If you are a longtime boat owner, you know that owning a boat is a costly affair. Making decisions that keep not only the cost of your initial purchase, but also the long-term cost of ownership, well within you financial means are one of the critical factors of keeping the pleasure in boating. It’s very hard to enjoy your boat when it becomes an unexpected drain on your financial resources. If you’re buying your first boat, or are making a considerable step up in size, the following are some important points that should be carefully considered to help you achieve maximum enjoyment from your purchase.
One of the most important considerations is keeping the total cost of your purchase well within your financial means. One of the considerations often overlooked when purchasing a new boat is what the vessel will be worth a few years later in the event that you suddenly need to liquidate. We all know that the moment we drive a new car out of the dealership, it immediately loses 25% or more of its value. And although the immediate depreciation rate of most new boats is not quite so bad, the owner of a newer vessel is going to take a hit in the event that he has to suddenly sell.
Quality -vs- Quantity
We seem to be living in an age when price and quantity are more important to consumers than quality. First time buyers in particular are often more interested in finding the largest size vessel for the least cost. This is a mistake. Boats float in a very corrosive fluid: sea water. Added to the corrosive effects of sea water are the effects of sunlight, rain and the rough conditions of oceans. In other words, boats float in a rather hostile environment, a factor that should make getting the best quality for the money a primary consideration.
Increasingly, boat builders are succumbing to marketing fads, sacrificing quality for appearance, style over safety and function. More and more builders turn to designers of fashion in an effort to snare the inexperienced into keeping up with the Joneses with the latest stylistic offerings. Succumbing to style over substance can be a costly mistake when a few years later the trendy design is out of style and all that showroom glitz and gloss turns to rot and rust under the effects of the harsh marine environment.
There is no more instructive exercise than by taking a tour through a marina or boat yard and observing what boats look like after they’re a few years old. Their age can be easily determined from the hull number on the stern. Take a look at how those glittering showroom finishes are holding up in the real world. Has the gel coat turned chalky after only a few years? And what about those fancy graphics? Is the paint fading or is the taped-on feature striping peeling? How about molded plastic parts: are there numerous plastics that are cracked, chipped or broken? Look out for plastic trim and particularly window moldings. Are they painted and is the metal under the paint starting to corrode? Look at the hardware. Is it quality stainless steel, or cheap cast aluminum or “pot metal” parts that are corroding badly? Is some of the hardware painted and the paint starting to come off?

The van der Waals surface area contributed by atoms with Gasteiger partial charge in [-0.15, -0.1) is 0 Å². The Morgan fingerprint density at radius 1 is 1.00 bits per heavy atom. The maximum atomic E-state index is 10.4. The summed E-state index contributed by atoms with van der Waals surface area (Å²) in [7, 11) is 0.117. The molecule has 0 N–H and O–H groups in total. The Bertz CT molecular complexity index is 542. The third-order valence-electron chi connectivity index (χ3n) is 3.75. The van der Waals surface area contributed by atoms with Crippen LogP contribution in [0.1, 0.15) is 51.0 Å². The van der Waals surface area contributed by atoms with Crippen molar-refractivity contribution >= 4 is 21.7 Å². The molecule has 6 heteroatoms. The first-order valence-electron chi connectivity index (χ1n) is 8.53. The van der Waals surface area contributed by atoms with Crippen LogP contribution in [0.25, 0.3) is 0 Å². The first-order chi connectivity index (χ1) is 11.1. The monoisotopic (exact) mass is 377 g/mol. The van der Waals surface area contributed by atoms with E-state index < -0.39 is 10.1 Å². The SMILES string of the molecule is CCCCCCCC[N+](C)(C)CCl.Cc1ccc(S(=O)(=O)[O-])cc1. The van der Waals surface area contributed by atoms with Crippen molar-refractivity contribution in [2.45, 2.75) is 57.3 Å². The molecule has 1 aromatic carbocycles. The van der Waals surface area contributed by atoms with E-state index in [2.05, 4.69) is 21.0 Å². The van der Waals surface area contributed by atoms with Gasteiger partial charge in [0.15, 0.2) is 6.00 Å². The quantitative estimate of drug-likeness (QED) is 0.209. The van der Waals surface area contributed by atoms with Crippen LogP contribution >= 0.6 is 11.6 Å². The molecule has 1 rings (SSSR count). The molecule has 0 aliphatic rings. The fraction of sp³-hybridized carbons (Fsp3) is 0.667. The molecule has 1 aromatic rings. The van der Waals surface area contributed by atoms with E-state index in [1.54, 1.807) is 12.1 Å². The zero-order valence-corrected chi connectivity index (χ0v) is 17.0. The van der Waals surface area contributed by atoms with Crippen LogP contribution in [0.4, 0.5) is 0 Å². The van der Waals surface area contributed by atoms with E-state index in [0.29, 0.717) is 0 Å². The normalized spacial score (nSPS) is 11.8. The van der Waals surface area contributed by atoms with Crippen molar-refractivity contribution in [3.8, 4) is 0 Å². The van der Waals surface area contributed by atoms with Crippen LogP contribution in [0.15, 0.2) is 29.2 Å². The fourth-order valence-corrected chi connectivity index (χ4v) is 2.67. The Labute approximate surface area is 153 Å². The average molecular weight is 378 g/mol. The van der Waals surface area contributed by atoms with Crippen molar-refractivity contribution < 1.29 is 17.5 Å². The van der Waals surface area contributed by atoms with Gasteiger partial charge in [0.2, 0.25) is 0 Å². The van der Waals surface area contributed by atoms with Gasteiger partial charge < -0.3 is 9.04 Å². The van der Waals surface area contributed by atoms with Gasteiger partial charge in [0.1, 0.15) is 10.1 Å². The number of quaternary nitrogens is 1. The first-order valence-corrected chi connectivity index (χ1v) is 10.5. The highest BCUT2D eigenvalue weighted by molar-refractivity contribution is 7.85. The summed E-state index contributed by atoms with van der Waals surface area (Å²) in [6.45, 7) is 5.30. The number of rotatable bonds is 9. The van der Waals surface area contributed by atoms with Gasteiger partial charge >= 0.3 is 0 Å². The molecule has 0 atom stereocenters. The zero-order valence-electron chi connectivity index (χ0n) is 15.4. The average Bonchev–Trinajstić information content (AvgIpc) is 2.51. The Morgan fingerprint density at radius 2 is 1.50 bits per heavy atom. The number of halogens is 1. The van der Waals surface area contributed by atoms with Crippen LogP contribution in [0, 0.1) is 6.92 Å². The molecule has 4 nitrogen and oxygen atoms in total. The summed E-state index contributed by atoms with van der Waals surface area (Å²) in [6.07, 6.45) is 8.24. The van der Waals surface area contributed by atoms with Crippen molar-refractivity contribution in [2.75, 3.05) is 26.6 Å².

Check out the rub rails, for here is one of the better gauges of quality. Are the rails all bent up, loose and distorted, or are there numerous cracks along the hull-to-deck joint? If so, this is a prime indication of poor quality and that the boat is likely to leak excessively, resulting in damage to the interior. Are the outsides of the window frames smeared with caulking, indicating leaking windows caused by a weak and flexible structure? Does it have window frames intended for recreational vehicles, made of non-marine aluminum?
One of the more insidious side effects of poorly constructed boats is water leaks into the interior. We have seen the interior of a 5 year old boat be completely ruined after the owner couldn’t stop the leaking, despite numerous attempts. The fact that the entire interior is upholstered didn’t help.
And what about styles du jour, the marine equivalent of the bubble car? Are you willing to invest $150,000 in a brief fashion statement that, in a few years, will leave you holding the bag because the style is passing when you go to sell? Are the decks so rounded that you cannot possibly stand up on them?
Is the open cockpit the equivalent of leaving the 1972 Cadillac convertible outside with the top down, an upholstered lounge sitting out in the rain, salt and sun? How is all that vinyl covered plywood and plastic going to look a few years hence?
This is one of the best ways that I know of to find out how any particular builder’s models will hold up over time. Remember that inferior materials such as molded plastics, vinyl’s, plywood decals, cast aluminum and other painted metals can rapidly degrade, and once degraded cannot be restored. Poorly constructed boats are a lot like particle board furniture: once it deteriorates, there’s no bringing it back. The costly investment turns into a painful loss. Remember that the reason why quality boats like Catalina, Swan, Tiara, Oyster and Viking cost so much is because of the quality materials that go into their construction. There’s a good reason why they don’t put interiors on the exterior! A 20 year old Catalina can still be easily resold because its quality components have not turned to dust. If you want to avoid taking a big hit on resale, remember that the glitz and glitter today is less important than how your purchase will look at the time you go to sell.
NB: In part 4 of the guide next week we cover the pros and cons of buying new vs. used, older vessels and the cost of ownership.